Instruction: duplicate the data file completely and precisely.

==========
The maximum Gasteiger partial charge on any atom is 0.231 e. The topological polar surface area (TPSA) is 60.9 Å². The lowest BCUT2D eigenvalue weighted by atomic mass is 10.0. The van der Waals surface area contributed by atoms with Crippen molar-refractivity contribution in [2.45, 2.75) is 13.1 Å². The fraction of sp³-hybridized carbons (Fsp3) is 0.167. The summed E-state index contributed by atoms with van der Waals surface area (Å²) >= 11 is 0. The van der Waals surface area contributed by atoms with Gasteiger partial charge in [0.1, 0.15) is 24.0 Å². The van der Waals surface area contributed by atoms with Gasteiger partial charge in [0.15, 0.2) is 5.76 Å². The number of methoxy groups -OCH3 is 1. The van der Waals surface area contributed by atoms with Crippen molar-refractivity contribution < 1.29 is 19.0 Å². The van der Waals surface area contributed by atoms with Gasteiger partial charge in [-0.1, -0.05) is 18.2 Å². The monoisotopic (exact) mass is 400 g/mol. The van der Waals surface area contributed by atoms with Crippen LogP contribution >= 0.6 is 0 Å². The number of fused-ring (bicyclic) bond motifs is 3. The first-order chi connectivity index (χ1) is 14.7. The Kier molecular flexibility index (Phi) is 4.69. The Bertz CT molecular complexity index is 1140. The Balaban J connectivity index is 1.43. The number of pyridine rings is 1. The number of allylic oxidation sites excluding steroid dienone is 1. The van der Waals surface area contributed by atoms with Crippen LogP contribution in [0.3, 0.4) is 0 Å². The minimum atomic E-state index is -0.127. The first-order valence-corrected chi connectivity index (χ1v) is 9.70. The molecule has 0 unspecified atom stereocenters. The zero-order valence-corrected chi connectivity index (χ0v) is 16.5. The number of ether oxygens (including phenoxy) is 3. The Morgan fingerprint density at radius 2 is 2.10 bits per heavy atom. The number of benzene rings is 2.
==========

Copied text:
The maximum Gasteiger partial charge on any atom is 0.231 e. The topological polar surface area (TPSA) is 60.9 Å². The lowest BCUT2D eigenvalue weighted by atomic mass is 10.0. The van der Waals surface area contributed by atoms with Crippen molar-refractivity contribution in [2.45, 2.75) is 13.1 Å². The fraction of sp³-hybridized carbons (Fsp3) is 0.167. The summed E-state index contributed by atoms with van der Waals surface area (Å²) >= 11 is 0. The van der Waals surface area contributed by atoms with Gasteiger partial charge in [0.1, 0.15) is 24.0 Å². The van der Waals surface area contributed by atoms with Gasteiger partial charge in [0.15, 0.2) is 5.76 Å². The number of methoxy groups -OCH3 is 1. The van der Waals surface area contributed by atoms with Crippen molar-refractivity contribution < 1.29 is 19.0 Å². The van der Waals surface area contributed by atoms with Gasteiger partial charge in [-0.1, -0.05) is 18.2 Å². The monoisotopic (exact) mass is 400 g/mol. The van der Waals surface area contributed by atoms with Crippen LogP contribution >= 0.6 is 0 Å². The number of fused-ring (bicyclic) bond motifs is 3. The first-order chi connectivity index (χ1) is 14.7. The Kier molecular flexibility index (Phi) is 4.69. The Bertz CT molecular complexity index is 1140. The Balaban J connectivity index is 1.43. The number of pyridine rings is 1. The number of allylic oxidation sites excluding steroid dienone is 1. The van der Waals surface area contributed by atoms with Crippen LogP contribution in [0.3, 0.4) is 0 Å². The minimum atomic E-state index is -0.127. The first-order valence-corrected chi connectivity index (χ1v) is 9.70. The molecule has 0 unspecified atom stereocenters. The zero-order valence-corrected chi connectivity index (χ0v) is 16.5. The number of ether oxygens (including phenoxy) is 3. The Morgan fingerprint density at radius 2 is 2.10 bits per heavy atom. The number of benzene rings is 2.